After a year of investigation on the ground, a new report says that there is "mounting evidence" that points to a genocide against Rohingya Muslims in Myanmar, and it says that Burmese Army soldiers, police and civilians are responsible for the atrocities.
The report, published by the United States Holocaust Memorial Museum and the non-profit organization Fortify Rights, says close to 1 million Rohingya have been forced to flee their homes.
"The Rohingya have suffered attacks and systematic violations for decades, and the international community must not fail them now when their very existence in Myanmar is threatened" said Cameron Hudson, Director of the Simon-Skjodt Center for the Prevention of Genocide at the U.S. Holocaust Memorial Museum. "Without urgent action, there's a high risk of more mass atrocities."
The report, titled, "They Tried to Kill Us All": Atrocity Crimes against Rohingya Muslims in Rakhine State, is based on more than 200 in-depth, in-person interviews. Fortify Rights, which investigates human rights violations in Southeast Asia, spoke with survivors and international aid workers along the Myanmar-Bangladesh border.
"They tried to kill us all," said "Mohammed Rafiq, 25 years old and the source of the title of the report. He's from Min Gyi village in Maungdaw Township, and he told investigators that in August, soldiers corralled villagers in a group and then opened fire on them.
"There was nothing left," he said. "People were shot in the chest, stomach, legs, face, head, everywhere."
The report documents widespread and systematic attacks on Rohingya civilians from October to December in 2016 and also from August 25, 2017 until the present. The beginning of the mass atrocities stemmed from an attack carried out by an unknown Rohingya militant group against Burmese police outposts in March and August of 2017. The militants were reportedly angry about the discriminatory treatment of Rohingya Muslims. These attacks prompted the Myanmar Army to launch "clearance operations" which the report describes as "the military uses to describe ongoing multiagency efforts to combat and apprehend Rohingya militants."
But those so-called "clearance operations" were effectively just a mechanism for visiting mass atrocities on massive numbers of Rohingya men, women and children, the report concludes.
Myanmar's military is denying accusations. This week, the military said it had interviewed thousands of people during a month-long investigation into the conduct of troops in Rakhine after the Rohingya attacks in August. It claims that security forces "never shot at the innocent Bengalis," and "there was no death of innocent people." (The Burmese widely refer to the Rohingya as "Bengalis," inherently claiming they have illegally migrated to Myanmar from Bangladesh.)
The UN has said this crisis is "textbook" ethnic cleansing and the UN security council has. But the State Department maintains that the situation is a humanitarian crisis — the U.S. government still will not, at this time, use the terms "genocide" or "ethnic cleansing." Secretary of State Rex Tillerson visited Myanmar for the first time this week, where he met separately with Burmese leader Aung San Suu Kyi and Armed Forces Commander in Chief Min Aung Hlaing. He addressed the fact that the U.S. is still assessing what is happening on the ground.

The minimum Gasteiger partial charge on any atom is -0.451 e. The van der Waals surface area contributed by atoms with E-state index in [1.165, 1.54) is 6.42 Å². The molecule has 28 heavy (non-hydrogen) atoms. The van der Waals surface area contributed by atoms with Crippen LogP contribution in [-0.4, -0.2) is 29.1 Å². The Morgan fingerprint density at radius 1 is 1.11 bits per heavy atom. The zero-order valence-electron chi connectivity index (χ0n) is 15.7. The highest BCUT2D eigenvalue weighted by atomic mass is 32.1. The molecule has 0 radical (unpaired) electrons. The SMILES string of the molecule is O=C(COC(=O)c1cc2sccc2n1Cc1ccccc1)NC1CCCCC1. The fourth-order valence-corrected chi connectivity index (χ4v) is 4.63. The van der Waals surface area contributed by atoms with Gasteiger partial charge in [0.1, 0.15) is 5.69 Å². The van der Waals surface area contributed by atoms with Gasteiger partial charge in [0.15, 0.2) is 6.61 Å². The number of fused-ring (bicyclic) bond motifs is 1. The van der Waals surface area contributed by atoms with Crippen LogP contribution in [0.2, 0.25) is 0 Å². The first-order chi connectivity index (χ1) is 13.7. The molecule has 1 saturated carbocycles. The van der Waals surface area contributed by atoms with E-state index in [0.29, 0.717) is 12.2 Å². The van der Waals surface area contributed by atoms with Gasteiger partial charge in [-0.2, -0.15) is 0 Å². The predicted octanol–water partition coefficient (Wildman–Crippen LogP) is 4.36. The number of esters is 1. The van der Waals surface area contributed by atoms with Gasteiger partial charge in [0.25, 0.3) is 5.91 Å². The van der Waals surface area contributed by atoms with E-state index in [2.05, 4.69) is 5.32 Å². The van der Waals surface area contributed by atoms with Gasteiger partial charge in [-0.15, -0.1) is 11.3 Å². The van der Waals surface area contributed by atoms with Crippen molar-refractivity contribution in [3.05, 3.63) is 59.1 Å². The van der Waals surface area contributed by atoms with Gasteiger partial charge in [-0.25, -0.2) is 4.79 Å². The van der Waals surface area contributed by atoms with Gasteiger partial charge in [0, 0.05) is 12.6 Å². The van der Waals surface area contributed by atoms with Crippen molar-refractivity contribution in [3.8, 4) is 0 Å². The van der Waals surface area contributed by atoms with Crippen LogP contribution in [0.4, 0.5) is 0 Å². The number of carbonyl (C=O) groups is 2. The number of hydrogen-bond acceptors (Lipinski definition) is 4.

"Whether it meets all of the criteria for ethnic cleansing, I think we continue to evaluate that ourselves. I think this is the reason why an independent investigation would be very useful to help us understand not just who – who to hold accountable – but also why – what were the motivations behind what occurred," Tillerson told reporters while he was in Myanmar.
The definition of genocide is an intentional targeting of a community with the goal of its complete destruction. This report concludes that this is the case in Myanmar.
"The facts laid out in this report demonstrate that state security forces targeted the Rohingya group with several of the enumerated acts in the law of genocide," the report says, and it characterized the situation on the ground as the fastest-growing outflow of refugees from a country since the Rwandan genocide.
The crimes catalogued on the ground include the killing by Burmese soldiers of men, women, and children in cruel and graphic ways. The report describes the throwing infants into fires and slitting of Rohynga Muslims' throats. Investigators also documented cases of mass rape and gang rape.
"These crimes won't end on their own," said Matthew Smith, the CEO of Fortify Rights. "People of conscience in Myanmar need to do everything possible to end the abuses and culture of impunity in the country."
Tillerson has said "someone is going to be," should the reports turn out to be true. The State Department would like to see the violence end, so that the Rohingya Muslims can return home.
The deep-seated divide between the Myanmar government and the Rohingya, however, will not be easy to resolve. The country has long clamped down on the Rohingya's freedoms, even affecting their marriage and childbirth. Further, the Rohingya Muslims have been denied legal citizenship by the majority Buddhist culture in Myanmar.
Tillerson urged the Burmese government to follow through on its commitment to let refugees return, and he said that the U.S. is pressing the Burmese government to implement the recommendations of the Advisory Commission on Rakhine State, including a "transparent and fully voluntary path to citizenship that is considered credible by all stakeholders."